MOST organisations no longer question whether engagement matters. What they want to know is how to achieve it. Administering and managing engagement surveys is the easy part. Implementing the action planning process and improving levels of engagement is the real challenge.
Aon Hewitt’s Best Employers study sheds light on the ways strong engagement translates into better company performance. Best Employers know how to improve and maintain high engagement in four areas: leadership, employee value proposition, total rewards, and enabling performance and productivity.
Strong leadership is a key differentiator between Best Employers and others. The Best Employers study shows that great leaders are highly engaged themselves.
One key strategy used by Best Employers is that engaged leaders lead the way in building employee engagement. With the right set of people in charge, leaders are able to inspire behavioural change in turn, and improve engagement.
To create leadership interest and accountability for building employee engagement, Best Employers stimulate buy-in among their leaders, using relevant data and terms (correlation with employee turnover, sales, customer satisfaction) to prove the business value of engagement.
Furthermore, Aon Hewitt’s Top Companies for Leaders study shows that the best leaders are decisive, and provide a confident vision of the company’s future. They are also comfortable with ambiguity and understand the emotional side of change and transition.
Some best practices are:
Having individual and team coaching programmes and Engagement Action Groups, led by each manager;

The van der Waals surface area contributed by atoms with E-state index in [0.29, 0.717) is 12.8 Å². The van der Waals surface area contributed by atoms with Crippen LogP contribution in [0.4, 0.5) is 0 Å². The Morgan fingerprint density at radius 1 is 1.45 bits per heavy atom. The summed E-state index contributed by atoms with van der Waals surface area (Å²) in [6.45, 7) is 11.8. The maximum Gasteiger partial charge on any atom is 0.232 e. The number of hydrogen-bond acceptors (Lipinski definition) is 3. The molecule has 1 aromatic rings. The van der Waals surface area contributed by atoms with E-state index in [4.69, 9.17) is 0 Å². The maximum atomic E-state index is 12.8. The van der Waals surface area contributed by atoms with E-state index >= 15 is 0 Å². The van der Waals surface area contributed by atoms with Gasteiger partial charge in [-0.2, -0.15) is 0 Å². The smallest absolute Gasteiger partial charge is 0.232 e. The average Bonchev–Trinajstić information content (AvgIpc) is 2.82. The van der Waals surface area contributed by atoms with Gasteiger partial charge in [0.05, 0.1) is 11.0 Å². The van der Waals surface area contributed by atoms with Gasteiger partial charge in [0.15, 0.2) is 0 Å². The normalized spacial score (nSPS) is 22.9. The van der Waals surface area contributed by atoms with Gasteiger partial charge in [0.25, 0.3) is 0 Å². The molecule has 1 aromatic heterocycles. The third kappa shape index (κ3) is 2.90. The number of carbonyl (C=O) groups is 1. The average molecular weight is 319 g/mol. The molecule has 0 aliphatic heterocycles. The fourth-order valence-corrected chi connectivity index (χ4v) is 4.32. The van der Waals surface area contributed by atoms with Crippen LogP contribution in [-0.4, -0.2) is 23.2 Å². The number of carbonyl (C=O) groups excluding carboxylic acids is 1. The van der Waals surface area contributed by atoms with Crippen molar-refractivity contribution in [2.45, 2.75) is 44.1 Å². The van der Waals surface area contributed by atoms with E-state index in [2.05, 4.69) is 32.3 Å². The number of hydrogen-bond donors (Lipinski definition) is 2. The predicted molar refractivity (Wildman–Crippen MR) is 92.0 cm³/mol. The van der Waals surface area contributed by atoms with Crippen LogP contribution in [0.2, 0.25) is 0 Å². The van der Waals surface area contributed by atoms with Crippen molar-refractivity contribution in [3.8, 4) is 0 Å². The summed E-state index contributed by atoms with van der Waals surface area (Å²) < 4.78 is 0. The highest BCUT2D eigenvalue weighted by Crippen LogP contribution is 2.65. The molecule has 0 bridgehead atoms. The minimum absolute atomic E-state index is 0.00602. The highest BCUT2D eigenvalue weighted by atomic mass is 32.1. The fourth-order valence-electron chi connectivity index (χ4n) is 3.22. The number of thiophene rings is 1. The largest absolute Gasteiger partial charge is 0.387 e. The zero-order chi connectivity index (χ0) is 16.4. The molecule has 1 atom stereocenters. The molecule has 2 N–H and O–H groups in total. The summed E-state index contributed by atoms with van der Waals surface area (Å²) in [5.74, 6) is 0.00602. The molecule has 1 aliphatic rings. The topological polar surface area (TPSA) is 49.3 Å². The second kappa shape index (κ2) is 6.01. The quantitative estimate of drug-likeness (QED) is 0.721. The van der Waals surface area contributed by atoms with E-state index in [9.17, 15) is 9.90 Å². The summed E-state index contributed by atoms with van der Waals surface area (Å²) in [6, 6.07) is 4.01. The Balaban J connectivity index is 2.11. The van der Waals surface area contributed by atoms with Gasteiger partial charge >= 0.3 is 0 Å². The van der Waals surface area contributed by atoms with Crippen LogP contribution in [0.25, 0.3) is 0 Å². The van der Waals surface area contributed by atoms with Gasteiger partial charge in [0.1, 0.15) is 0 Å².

Introducing role-model programmes, where strong “people managers” partner with other managers to share stories, practices, and encourage behavioural changes;
Supporting unit managers as they execute engagement improvement action plans.
Employee Value Proposition
Singapore continues to be a challenging market to attract and retain talent, displaying one of Asia’s highest turnover rates. Nevertheless, Best Employers do make a difference when it comes to attracting and retaining talent.
Best Employers differentiate themselves by having a clearly articulated employee value proposition and delivering on their promises to employees. They focus on the most valued elements of their employment “contract”, which are highly connected to total rewards — the next area that sets Best Employers apart.
Best Employers take a holistic view of compensation, benefits, performance and recognition, career management, and learning and development.
The Aon Hewitt study’s employee data reveals a 25 per cent average gap between how Best Employers and other organsations in Singapore are perceived to be rewarding their employees.
It is vital not only to get basic pay and benefits right, but also to recognise performance and nurture future talent.
Enabling Performance and Productivity
Is it possible to have engaged employees without enabling them? An engaged employee who is not enabled to perform is not likely to stay engaged or stay with the organisation for long. Here again, employees of Best Employers emphasise they have ready access to tools, resources and processes that enable them to perform at a much higher level than employees from other organisations.
The path forward
It is vital to get the full support of the chief executive officer (CEO) to improve engagement levels. CEOs must be accountable for engagement across the organisation, be interested in survey results, and let employees know that engagement is a primary focus. Engagement initiatives must be a key component of ongoing business management and survey results seen as leading indicators of business performance.
The Aon Hewitt survey analyses underscore the clear point that engagement matters — both in terms of employees’ perceptions of the organisation, as well as how these perceptions can lead to a higher level of employee performance.
The employee survey data indicates four key areas for attention: leaders’ ownership of improvement in engagement capability; building a strong employee value proposition; strong total rewards; and enabling performance of employees. These all point to holistic solutions and processes that must be embedded in the organisation’s culture.
How will you approach employee engagement holistically within your organisation?